• Ensure that the process is built in such a way that real deliberation can take place between citizens, and between citizens and elected decision makers and governments: this means enabling citizens to set the agenda on equal terms to governments (as it is the case within the Open Government Partnership), and allowing contradictory debate and compromise to take place over the course of the democratic exercise.
  • Give young people a decisive role in the Conference, by empowering them in the plenary, and ensuring young people are in the Presidium or other governing bodies of the Conference itself.
  • Take the time to involve practitioners, academics and specialists in civil society participation in the design and running of the Conference.

Finally, at the outset of the exercise commit that this is a decisive and long-term evolution in the way European democracy works, and not a one-off exercise.


Alberto Alemanno, Jean Monnet Professor of EU Law, HEC Paris and founder of The Good Lobby

Kalypso Nicolaïdis, Professor of International Relations, University of Oxford

Niccolò Milanese, founding director of European Alternatives

Nadia Urbinati, Professor of Political Theory, Columbia University

Ulrike Guerot, Professor of European Policy and the Study of Democracy, Danube University Krems

Sergio Fabbrini, Dean of the Political Science Department and Professor of Political Science, LUISS Guido Carli

Gráinne de Búrca, Professor of Law, New York University

Vivian Schmidt, Jean Monnet Professor of European Integration, Boston University

Daniel Innerarity, Professor of Political and Social Philosophy, University of Basque Country

Neil Walker, Regius Professor of Public Law and the Law of Nature and Nations, The University of Edinburgh

Claire Kilpatrick, Professor of International and European Labour and Social Law, EUI

Rui Tavares, Universidade Nova de Lisboa, former MEP

Albena Azmanova, University of Kent

Alvaro Oleart, Vrije Universiteit Amsterdam

Amandine Garde, University of Liverpool

Andreas Fischer-Lescano, Bremen University

Anita Seprenyi, Alliance Europa

Anna Loretoni, Scuola Superiore Sant’Anna

Anna Rurka, University Paris Nanterre

Anne Meuwese, Tilburg University

Annelies van Rijen, Studio Europa Maastricht

Antoine Vauchez, CNRS – Université Paris 1-Sorbonne

Arnaud Van Wayenberghe, HEC Paris

Asteris Huliaras, University of the Peloponnese

Beata Zwierzynska, University of Lower Silesia, Poland

Benjamin Bodson, Université catholique de Louvain (BE)

Bernard Steunenberg, Leiden University

Bernd Marin, European Bureau for Policy Consultation and Social

Carlo Cappa, Università degli Studi di Roma “Tor Vergata”

Caterina Di Fazio, Maastricht University

Cormac Mac Amhlaigh, University of Edinburgh

Danai Petropoulou Ionescu, Maastricht university

Daniela Caruso, Boston University

Daniela Vancic, Democracy International

Daniele Archibugi, IRPPS-Italian National Research Council

Daniele Conversi, University of the Basque country

Denis Cenusa, JLU University

Denise Prevost, Maastricht University

Dimitry Kochenov, University of Groningen

Dominik Kirchdorfer, EFF – European Future Forum

Carlotta Alfonsi, OECD

Edoardo Traversa, UCLouvain

Eldriona Daci, Link campus university

Ellen Hey, Erasmus School of Law, Erasmus University Rotterdam

Emmanuelle Bribosia, Université Libre de Bruxelles

Endrius Cocciolo, Universitat Rovira i Virgili

Fernanda Nicola, American University Washington DC

François Balate, European Youth Forum

Franziska Maier, University of Stuttgart

Giuseppe Martinico, Sant’Anna School of Advanced Studies, Pisa

Grigorij Mesežnikov, Institute for Public Affairs (IVO), Slovakia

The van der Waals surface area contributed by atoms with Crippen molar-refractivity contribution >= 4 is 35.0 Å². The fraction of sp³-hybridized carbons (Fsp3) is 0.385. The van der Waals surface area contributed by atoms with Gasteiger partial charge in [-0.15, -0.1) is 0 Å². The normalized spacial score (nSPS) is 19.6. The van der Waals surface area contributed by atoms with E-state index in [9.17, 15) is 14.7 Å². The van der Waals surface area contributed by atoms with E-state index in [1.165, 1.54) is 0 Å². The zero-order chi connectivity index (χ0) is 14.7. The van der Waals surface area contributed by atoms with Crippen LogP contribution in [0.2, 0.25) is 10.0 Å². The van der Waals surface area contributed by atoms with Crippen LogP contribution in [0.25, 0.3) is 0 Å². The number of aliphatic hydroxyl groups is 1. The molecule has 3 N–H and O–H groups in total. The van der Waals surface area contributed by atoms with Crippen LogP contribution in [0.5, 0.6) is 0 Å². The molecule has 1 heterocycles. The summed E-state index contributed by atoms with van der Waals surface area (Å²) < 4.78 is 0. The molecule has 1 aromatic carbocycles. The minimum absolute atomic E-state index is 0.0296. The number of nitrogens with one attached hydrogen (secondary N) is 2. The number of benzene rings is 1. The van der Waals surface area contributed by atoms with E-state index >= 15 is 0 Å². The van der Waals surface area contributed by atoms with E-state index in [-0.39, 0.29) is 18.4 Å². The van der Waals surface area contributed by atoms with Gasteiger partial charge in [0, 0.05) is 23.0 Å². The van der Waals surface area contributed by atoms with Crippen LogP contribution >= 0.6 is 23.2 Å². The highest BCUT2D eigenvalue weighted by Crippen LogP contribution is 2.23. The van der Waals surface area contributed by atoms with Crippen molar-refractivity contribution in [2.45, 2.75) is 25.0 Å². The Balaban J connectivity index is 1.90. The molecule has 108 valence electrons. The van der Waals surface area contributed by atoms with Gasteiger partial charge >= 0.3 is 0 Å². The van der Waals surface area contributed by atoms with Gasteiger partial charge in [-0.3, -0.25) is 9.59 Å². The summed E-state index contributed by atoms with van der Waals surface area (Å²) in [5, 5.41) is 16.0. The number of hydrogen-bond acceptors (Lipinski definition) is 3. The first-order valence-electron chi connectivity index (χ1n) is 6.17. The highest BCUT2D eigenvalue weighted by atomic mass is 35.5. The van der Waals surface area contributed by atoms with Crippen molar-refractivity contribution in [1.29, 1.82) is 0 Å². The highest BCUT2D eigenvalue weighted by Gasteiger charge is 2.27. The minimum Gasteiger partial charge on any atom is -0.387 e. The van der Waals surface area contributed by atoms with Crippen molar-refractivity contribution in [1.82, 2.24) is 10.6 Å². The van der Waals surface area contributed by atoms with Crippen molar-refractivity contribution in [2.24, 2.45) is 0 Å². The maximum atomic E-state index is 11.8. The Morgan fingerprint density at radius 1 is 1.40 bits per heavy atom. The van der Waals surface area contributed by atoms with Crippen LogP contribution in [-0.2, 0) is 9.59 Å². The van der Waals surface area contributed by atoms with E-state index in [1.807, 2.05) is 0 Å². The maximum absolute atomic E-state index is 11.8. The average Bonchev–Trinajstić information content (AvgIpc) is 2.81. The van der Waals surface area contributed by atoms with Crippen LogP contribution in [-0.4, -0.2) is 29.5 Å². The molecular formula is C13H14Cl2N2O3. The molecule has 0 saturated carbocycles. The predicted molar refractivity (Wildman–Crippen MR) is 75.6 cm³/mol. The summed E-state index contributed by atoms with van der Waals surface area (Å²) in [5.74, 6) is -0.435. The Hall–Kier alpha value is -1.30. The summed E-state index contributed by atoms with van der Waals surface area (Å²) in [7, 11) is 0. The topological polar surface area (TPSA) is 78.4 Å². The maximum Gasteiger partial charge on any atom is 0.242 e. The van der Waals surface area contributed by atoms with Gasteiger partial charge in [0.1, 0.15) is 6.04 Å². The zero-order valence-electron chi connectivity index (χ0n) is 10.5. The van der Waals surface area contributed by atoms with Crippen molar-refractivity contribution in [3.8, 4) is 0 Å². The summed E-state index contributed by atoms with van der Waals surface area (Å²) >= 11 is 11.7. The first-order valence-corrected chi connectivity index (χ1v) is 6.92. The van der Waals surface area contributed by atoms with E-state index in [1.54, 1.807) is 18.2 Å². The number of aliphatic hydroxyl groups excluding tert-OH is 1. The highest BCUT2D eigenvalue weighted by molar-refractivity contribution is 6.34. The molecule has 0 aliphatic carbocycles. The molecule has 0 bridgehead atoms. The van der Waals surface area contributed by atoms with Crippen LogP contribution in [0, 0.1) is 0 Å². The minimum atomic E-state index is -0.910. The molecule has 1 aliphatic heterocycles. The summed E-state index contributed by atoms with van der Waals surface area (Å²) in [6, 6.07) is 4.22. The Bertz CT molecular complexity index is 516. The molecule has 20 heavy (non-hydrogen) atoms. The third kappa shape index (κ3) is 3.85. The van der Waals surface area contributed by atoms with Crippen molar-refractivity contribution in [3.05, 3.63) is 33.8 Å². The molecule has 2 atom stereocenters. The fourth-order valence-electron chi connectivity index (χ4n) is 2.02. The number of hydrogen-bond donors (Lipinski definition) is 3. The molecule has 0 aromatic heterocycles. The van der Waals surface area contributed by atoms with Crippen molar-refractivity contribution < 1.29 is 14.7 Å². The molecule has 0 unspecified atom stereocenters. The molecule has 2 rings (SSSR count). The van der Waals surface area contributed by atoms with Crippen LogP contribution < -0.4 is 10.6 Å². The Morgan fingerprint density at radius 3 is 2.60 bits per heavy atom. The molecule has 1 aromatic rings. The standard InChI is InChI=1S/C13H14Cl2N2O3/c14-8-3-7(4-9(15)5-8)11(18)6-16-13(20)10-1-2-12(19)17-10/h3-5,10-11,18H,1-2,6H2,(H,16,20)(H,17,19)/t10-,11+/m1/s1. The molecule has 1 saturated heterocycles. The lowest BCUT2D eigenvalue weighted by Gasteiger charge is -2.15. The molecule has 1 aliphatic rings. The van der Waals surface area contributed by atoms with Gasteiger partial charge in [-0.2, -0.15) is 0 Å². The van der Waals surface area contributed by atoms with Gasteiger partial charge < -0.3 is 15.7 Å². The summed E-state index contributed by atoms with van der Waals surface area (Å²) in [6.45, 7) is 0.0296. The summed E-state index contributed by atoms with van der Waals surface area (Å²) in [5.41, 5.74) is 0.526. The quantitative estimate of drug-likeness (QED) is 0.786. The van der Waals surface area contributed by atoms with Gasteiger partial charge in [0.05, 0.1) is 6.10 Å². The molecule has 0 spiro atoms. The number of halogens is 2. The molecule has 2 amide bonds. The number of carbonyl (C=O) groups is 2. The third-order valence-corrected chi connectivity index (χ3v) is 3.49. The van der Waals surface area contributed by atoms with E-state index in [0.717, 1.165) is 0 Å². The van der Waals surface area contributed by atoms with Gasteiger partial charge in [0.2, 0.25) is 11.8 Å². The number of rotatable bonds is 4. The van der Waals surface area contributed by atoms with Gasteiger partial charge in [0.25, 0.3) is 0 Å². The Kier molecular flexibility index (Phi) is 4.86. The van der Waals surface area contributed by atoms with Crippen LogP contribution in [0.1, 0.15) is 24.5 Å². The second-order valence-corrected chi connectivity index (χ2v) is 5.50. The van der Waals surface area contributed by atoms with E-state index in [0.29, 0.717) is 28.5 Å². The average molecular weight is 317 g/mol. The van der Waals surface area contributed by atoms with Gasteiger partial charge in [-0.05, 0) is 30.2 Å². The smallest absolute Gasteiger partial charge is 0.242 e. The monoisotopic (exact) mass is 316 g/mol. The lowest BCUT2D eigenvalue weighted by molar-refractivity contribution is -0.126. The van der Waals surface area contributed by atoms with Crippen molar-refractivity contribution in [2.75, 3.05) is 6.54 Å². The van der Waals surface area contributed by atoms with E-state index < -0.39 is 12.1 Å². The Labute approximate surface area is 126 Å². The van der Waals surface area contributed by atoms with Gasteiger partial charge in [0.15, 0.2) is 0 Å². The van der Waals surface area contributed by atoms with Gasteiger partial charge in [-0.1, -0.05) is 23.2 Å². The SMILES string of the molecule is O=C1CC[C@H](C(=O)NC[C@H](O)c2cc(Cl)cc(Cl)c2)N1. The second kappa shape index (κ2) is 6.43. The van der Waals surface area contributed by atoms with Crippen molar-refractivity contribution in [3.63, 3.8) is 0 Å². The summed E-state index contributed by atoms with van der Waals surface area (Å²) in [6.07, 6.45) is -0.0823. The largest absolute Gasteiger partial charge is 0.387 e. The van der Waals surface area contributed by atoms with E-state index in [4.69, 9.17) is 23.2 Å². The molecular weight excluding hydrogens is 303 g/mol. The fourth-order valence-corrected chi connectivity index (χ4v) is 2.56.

Hartmut Mayer, University of Oxford

Heidi Maurer, University of Oxford

Helen Xanthaki, UCL

Helene Landemore, Yale University

Herwig C.H. Hofmann, University of Luxembourg

Hugo Alexandre de Araujo, IAC – Instituto de Apoio a Crianca

Ida Musiałkowska, Poznań University of Economics and Business

Isuf Halimi, European Center for Human Rights

James Organ, University of Liverpool

Jean F. Crombois, American University in Bulgaria

Jean-Bernard Auby, Sciences po Paris

Johannes Kiess, University of Siegen

John Morijn, University of Groningen

Joseph Lacey, University College Dublin

Jowanka Jakubek-Lalik, University of Warsaw

Judith Clifton, University of Cantabria

Krzysztof Izdebski, ePaństwo Foundation

Liav Orgad, European University Institute

Luis Bouza Garcia, Universidad Autónoma de Madrid

Lukas Schnermann, Extinction Rebellion Germany

Luke Cooper, Another Europe Is Possible, LSE

Manuela Brillat, Plaider les Droits de l’Homme

Marco Borraccetti, University of Bologna

Marco Bronckers, Leiden University

Mariam Hofmarcher, Holzhacker, Austrian Health Academy

Marta Cillero Manzano, European Alternatives

Martin Pairet, European Alternatives

Mathieu Segers, Maastricht University

Mathilde Brunet, University of Geneva

Matthijs Pontier, Piratenpartij, PhD

Mic Marin, EUROCEF

Michael Zürn, WZB Berlin Social Science Center

Michele Fiorillo, Scuola Normale Superiore / CIVICO Europa

Mike Cosgrave, University College Cork

Paolo Acunzo, Movimento Federalista Europeo

Patrycja Dabrowska-Klosinska, Queen’s University Belfast & Warsaw University of Technology

Paul Blokker, University of Bologna

Paul Gragl Queen Mary, University of London

Pier Virgilio Dastoli, European Movement

David Farrell, University College Dublin

Laurent Pech, Middlesex University

Rainer Forst, Goethe Universität Frankfurt/Main

Raymond Frenken, Euronomics

Richard Youngs, Carnegie Europe

Robert Grzeszczak, University of Warsaw

Sébastien Platon, University of Bordeaux

Sejal Parmar, Central European University

Silke Beck, UFZ Leipzig

Stijn Smismans, Cardiff University

Suzana Carp, Sandbag Climate Campaign

Tetty Havinga, Radboud University

Thomas Perroud, Université Panthéon-Assas (Paris 2)

Tina Magazzini, European University Institute

Tom Theuns, Leiden University

Ulrich Stege, International University College of Turin (IUC)

Vera Kempe, Abertay University

Vincent Bellinkx, University of Antwerp Law School

Yves Sintomer, University of Paris 8